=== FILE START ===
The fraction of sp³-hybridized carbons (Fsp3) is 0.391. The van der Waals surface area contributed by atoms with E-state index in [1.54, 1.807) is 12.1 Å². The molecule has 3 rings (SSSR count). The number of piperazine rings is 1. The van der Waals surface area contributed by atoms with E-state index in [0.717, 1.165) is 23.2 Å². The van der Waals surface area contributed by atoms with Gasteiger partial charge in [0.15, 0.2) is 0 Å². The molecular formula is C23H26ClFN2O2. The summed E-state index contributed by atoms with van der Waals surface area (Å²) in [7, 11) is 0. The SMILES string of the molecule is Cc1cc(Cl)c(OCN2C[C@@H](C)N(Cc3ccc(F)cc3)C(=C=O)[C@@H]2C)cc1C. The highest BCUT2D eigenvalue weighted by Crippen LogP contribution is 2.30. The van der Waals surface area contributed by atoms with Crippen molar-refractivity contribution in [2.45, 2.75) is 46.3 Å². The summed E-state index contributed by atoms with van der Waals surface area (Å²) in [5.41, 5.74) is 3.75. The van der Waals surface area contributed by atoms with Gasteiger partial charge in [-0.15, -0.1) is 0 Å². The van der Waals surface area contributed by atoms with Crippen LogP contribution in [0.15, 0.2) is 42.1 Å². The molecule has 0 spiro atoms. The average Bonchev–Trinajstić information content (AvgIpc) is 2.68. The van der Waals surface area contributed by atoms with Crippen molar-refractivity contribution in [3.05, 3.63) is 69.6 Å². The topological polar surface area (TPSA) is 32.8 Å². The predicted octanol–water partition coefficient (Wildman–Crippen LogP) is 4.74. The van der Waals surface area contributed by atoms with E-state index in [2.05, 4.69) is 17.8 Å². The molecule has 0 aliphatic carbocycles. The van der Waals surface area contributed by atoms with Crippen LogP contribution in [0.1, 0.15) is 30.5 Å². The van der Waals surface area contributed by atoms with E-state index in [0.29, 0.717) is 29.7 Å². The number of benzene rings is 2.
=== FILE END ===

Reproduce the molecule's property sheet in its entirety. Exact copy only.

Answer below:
The fraction of sp³-hybridized carbons (Fsp3) is 0.391. The van der Waals surface area contributed by atoms with E-state index in [1.54, 1.807) is 12.1 Å². The molecule has 3 rings (SSSR count). The number of piperazine rings is 1. The van der Waals surface area contributed by atoms with E-state index in [0.717, 1.165) is 23.2 Å². The van der Waals surface area contributed by atoms with Gasteiger partial charge in [0.15, 0.2) is 0 Å². The molecular formula is C23H26ClFN2O2. The summed E-state index contributed by atoms with van der Waals surface area (Å²) in [7, 11) is 0. The SMILES string of the molecule is Cc1cc(Cl)c(OCN2C[C@@H](C)N(Cc3ccc(F)cc3)C(=C=O)[C@@H]2C)cc1C. The highest BCUT2D eigenvalue weighted by Crippen LogP contribution is 2.30. The van der Waals surface area contributed by atoms with Crippen molar-refractivity contribution in [2.45, 2.75) is 46.3 Å². The summed E-state index contributed by atoms with van der Waals surface area (Å²) in [5.41, 5.74) is 3.75. The van der Waals surface area contributed by atoms with Gasteiger partial charge in [-0.15, -0.1) is 0 Å². The van der Waals surface area contributed by atoms with Crippen LogP contribution in [0.15, 0.2) is 42.1 Å². The molecule has 0 spiro atoms. The average Bonchev–Trinajstić information content (AvgIpc) is 2.68. The van der Waals surface area contributed by atoms with Crippen molar-refractivity contribution in [3.05, 3.63) is 69.6 Å². The topological polar surface area (TPSA) is 32.8 Å². The predicted octanol–water partition coefficient (Wildman–Crippen LogP) is 4.74. The van der Waals surface area contributed by atoms with E-state index in [2.05, 4.69) is 17.8 Å². The molecule has 0 aliphatic carbocycles. The van der Waals surface area contributed by atoms with Crippen LogP contribution in [0.1, 0.15) is 30.5 Å². The van der Waals surface area contributed by atoms with E-state index in [0.29, 0.717) is 29.7 Å². The number of benzene rings is 2.